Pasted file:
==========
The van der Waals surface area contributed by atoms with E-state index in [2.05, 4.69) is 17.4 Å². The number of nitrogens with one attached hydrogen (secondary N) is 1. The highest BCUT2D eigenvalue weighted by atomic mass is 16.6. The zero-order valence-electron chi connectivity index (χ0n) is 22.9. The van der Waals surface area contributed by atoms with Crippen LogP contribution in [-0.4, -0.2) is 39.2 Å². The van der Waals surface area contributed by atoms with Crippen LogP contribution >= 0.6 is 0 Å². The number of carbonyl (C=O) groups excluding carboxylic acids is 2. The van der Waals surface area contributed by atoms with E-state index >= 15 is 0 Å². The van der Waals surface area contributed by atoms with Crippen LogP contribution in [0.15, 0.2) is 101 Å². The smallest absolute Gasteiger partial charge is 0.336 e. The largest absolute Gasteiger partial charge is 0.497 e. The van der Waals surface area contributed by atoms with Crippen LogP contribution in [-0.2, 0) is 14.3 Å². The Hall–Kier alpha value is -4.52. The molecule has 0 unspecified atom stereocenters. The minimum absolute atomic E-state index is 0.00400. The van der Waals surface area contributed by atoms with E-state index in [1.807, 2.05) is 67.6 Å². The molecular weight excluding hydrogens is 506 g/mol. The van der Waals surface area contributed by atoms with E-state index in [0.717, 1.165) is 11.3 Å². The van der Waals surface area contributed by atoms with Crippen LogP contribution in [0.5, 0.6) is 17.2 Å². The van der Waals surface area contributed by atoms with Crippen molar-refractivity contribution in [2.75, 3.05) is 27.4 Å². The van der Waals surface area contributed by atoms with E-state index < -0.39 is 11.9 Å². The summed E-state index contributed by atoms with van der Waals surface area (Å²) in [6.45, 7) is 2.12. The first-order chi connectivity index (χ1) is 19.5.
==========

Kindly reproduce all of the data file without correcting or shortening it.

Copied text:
The van der Waals surface area contributed by atoms with E-state index in [2.05, 4.69) is 17.4 Å². The number of nitrogens with one attached hydrogen (secondary N) is 1. The highest BCUT2D eigenvalue weighted by atomic mass is 16.6. The zero-order valence-electron chi connectivity index (χ0n) is 22.9. The van der Waals surface area contributed by atoms with Crippen LogP contribution in [-0.4, -0.2) is 39.2 Å². The van der Waals surface area contributed by atoms with Crippen LogP contribution >= 0.6 is 0 Å². The number of carbonyl (C=O) groups excluding carboxylic acids is 2. The van der Waals surface area contributed by atoms with E-state index >= 15 is 0 Å². The van der Waals surface area contributed by atoms with Crippen LogP contribution in [0.15, 0.2) is 101 Å². The smallest absolute Gasteiger partial charge is 0.336 e. The largest absolute Gasteiger partial charge is 0.497 e. The van der Waals surface area contributed by atoms with Crippen LogP contribution in [-0.2, 0) is 14.3 Å². The Hall–Kier alpha value is -4.52. The molecule has 0 unspecified atom stereocenters. The minimum absolute atomic E-state index is 0.00400. The van der Waals surface area contributed by atoms with E-state index in [1.807, 2.05) is 67.6 Å². The molecular weight excluding hydrogens is 506 g/mol. The van der Waals surface area contributed by atoms with E-state index in [0.717, 1.165) is 11.3 Å². The van der Waals surface area contributed by atoms with Crippen LogP contribution in [0.5, 0.6) is 17.2 Å². The van der Waals surface area contributed by atoms with Crippen molar-refractivity contribution in [2.75, 3.05) is 27.4 Å². The van der Waals surface area contributed by atoms with E-state index < -0.39 is 11.9 Å². The summed E-state index contributed by atoms with van der Waals surface area (Å²) in [6.45, 7) is 2.12. The first-order chi connectivity index (χ1) is 19.5.